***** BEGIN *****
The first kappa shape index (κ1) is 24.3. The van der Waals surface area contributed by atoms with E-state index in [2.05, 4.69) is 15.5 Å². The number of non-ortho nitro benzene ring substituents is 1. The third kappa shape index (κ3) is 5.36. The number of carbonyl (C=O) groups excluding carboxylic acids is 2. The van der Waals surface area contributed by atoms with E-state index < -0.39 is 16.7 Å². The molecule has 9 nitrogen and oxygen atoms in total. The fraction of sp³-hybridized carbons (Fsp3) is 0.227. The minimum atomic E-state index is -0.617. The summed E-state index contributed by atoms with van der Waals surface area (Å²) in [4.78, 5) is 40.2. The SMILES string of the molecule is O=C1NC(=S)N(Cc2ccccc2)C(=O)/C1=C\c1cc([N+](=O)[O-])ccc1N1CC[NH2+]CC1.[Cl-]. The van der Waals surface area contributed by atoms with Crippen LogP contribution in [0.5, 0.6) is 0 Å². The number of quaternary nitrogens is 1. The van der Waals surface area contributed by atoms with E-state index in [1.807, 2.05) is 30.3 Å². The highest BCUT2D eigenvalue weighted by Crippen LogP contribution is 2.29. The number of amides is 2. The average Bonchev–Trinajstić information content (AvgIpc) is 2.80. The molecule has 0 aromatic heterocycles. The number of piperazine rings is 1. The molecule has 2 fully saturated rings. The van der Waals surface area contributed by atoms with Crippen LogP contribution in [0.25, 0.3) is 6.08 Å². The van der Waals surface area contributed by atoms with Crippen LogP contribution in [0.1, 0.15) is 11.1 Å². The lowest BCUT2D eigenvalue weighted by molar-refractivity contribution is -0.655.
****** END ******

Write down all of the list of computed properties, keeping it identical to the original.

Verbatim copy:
The first kappa shape index (κ1) is 24.3. The van der Waals surface area contributed by atoms with E-state index in [2.05, 4.69) is 15.5 Å². The number of non-ortho nitro benzene ring substituents is 1. The third kappa shape index (κ3) is 5.36. The number of carbonyl (C=O) groups excluding carboxylic acids is 2. The van der Waals surface area contributed by atoms with E-state index < -0.39 is 16.7 Å². The molecule has 9 nitrogen and oxygen atoms in total. The fraction of sp³-hybridized carbons (Fsp3) is 0.227. The minimum atomic E-state index is -0.617. The summed E-state index contributed by atoms with van der Waals surface area (Å²) in [4.78, 5) is 40.2. The SMILES string of the molecule is O=C1NC(=S)N(Cc2ccccc2)C(=O)/C1=C\c1cc([N+](=O)[O-])ccc1N1CC[NH2+]CC1.[Cl-]. The van der Waals surface area contributed by atoms with Crippen LogP contribution in [0.5, 0.6) is 0 Å². The number of quaternary nitrogens is 1. The van der Waals surface area contributed by atoms with E-state index in [1.807, 2.05) is 30.3 Å². The highest BCUT2D eigenvalue weighted by Crippen LogP contribution is 2.29. The number of amides is 2. The average Bonchev–Trinajstić information content (AvgIpc) is 2.80. The molecule has 0 aromatic heterocycles. The number of piperazine rings is 1. The molecule has 2 fully saturated rings. The van der Waals surface area contributed by atoms with Crippen LogP contribution in [0.25, 0.3) is 6.08 Å². The van der Waals surface area contributed by atoms with Crippen LogP contribution in [0.1, 0.15) is 11.1 Å². The lowest BCUT2D eigenvalue weighted by molar-refractivity contribution is -0.655.